The DNA analysis helps doctors track the spread of this type of bacteria and anticipate which vaccines might be protective against it. Thankfully, no alarming antibiotic resistance markers are present (yet) and currently available vaccines may be helpful. Full press release here, and information about meningococcal disease from the CDC here.
This looks like a well-worn path in bacterial evolution, since N. gonorrhoeae is thought to have evolved from N. meningitidis and there are recent independent examples of N. meningitidis adapting to the urogenital environment.
Lab Land went looking off the beaten path for individual stories of Emory cardiologists saving lives and was pleased to find several. We highlight here three remarkable case reports that are being presented at the ACC meeting. We look forward to learning more about these cases.
Electrical storm is life threatening and refers to a recurrent arrhythmia. The arrhythmia did not respond to drug treatment, so anesthesiologists were brought in to perform left stellate ganglion block, an injection of medication into a nerve bundle in the neck, allowing diagnosis and further treatment. It turns out the arrhythmia was caused by sarcoidosis, a rare intrusion of immune cells into the heart. [Saturday morning: Michael Lloyd, Boris Spektor]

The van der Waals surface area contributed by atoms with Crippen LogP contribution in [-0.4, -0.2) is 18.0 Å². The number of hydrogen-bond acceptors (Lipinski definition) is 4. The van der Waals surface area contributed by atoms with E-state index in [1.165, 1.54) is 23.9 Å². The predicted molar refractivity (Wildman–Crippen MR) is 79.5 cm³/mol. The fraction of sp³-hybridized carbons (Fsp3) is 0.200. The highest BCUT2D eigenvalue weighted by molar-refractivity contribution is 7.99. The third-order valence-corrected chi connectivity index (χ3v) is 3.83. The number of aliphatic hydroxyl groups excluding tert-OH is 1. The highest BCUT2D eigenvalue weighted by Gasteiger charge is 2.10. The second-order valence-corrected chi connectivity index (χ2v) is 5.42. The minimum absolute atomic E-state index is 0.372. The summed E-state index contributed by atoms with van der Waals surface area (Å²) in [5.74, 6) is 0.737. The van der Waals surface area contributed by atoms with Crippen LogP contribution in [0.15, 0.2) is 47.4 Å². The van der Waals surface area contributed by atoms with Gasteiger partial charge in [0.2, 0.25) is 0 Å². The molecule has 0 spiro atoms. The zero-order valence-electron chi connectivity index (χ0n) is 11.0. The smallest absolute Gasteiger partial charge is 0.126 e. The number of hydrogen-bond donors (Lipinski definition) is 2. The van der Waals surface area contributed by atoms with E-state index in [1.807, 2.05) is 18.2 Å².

A 30-year old woman came to doctors with drastically impaired heart function, although she did not have a blockage of her coronary arteries or signs of damage to the heart muscle. Doctors discovered a tumor near her spine that was producing heart-distorting hormones such as epinephrine. She underwent surgery to remove the tumor. [Saturday afternoon: Stamatios Lerakis]
Ten days after giving birth, a woman came to a hospital with chest pain. Upon cardiac catheterization, a rearrangement of her coronary arteries was discovered. It appears that the congenital defect had gone undetected until the stress of giving birth. Under medical treatment, she is asymptomatic, but she will need future monitoring and possibly a procedure to correct the artery problems. [Sunday morning: Camden Hebson]
Direct reprogramming has become a trend in the regenerative medicine field. It means taking readily available cells, such as skin cells or blood cells, and converting them into cells that researchers want for therapeutic purposes, skipping the stem cell stage.
In Circulation Research, Emory stem cell biologist Young-sup Yoon, MD, PhD and colleagues recently reported converting human skin fibroblast cells into endothelial cells, which line and maintain the health of blood vessels.